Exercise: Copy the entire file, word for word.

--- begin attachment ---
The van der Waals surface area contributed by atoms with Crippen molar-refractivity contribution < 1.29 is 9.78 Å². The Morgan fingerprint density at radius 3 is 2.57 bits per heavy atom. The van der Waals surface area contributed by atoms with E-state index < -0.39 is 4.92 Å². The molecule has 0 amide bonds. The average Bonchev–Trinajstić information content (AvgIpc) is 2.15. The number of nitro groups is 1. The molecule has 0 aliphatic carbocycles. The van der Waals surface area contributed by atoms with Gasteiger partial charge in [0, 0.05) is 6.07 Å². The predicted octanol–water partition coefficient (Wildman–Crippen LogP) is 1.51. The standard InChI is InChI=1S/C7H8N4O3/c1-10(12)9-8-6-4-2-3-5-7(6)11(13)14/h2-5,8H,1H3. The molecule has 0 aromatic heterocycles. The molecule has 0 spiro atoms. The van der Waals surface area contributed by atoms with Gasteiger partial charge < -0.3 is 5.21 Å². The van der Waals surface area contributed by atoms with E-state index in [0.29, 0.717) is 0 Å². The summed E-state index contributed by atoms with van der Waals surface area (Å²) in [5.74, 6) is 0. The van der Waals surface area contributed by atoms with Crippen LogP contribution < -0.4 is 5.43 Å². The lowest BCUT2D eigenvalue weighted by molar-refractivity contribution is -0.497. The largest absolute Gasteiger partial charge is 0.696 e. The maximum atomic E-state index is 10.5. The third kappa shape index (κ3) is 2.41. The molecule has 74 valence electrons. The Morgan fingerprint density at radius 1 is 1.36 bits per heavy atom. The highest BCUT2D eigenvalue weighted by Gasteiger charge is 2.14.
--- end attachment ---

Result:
The van der Waals surface area contributed by atoms with Crippen molar-refractivity contribution < 1.29 is 9.78 Å². The Morgan fingerprint density at radius 3 is 2.57 bits per heavy atom. The van der Waals surface area contributed by atoms with E-state index < -0.39 is 4.92 Å². The molecule has 0 amide bonds. The average Bonchev–Trinajstić information content (AvgIpc) is 2.15. The number of nitro groups is 1. The molecule has 0 aliphatic carbocycles. The van der Waals surface area contributed by atoms with Gasteiger partial charge in [0, 0.05) is 6.07 Å². The predicted octanol–water partition coefficient (Wildman–Crippen LogP) is 1.51. The standard InChI is InChI=1S/C7H8N4O3/c1-10(12)9-8-6-4-2-3-5-7(6)11(13)14/h2-5,8H,1H3. The molecule has 0 aromatic heterocycles. The molecule has 0 spiro atoms. The van der Waals surface area contributed by atoms with Gasteiger partial charge < -0.3 is 5.21 Å². The van der Waals surface area contributed by atoms with E-state index in [0.29, 0.717) is 0 Å². The summed E-state index contributed by atoms with van der Waals surface area (Å²) in [5.74, 6) is 0. The van der Waals surface area contributed by atoms with Crippen LogP contribution < -0.4 is 5.43 Å². The lowest BCUT2D eigenvalue weighted by molar-refractivity contribution is -0.497. The largest absolute Gasteiger partial charge is 0.696 e. The maximum atomic E-state index is 10.5. The third kappa shape index (κ3) is 2.41. The molecule has 74 valence electrons. The Morgan fingerprint density at radius 1 is 1.36 bits per heavy atom. The highest BCUT2D eigenvalue weighted by Gasteiger charge is 2.14.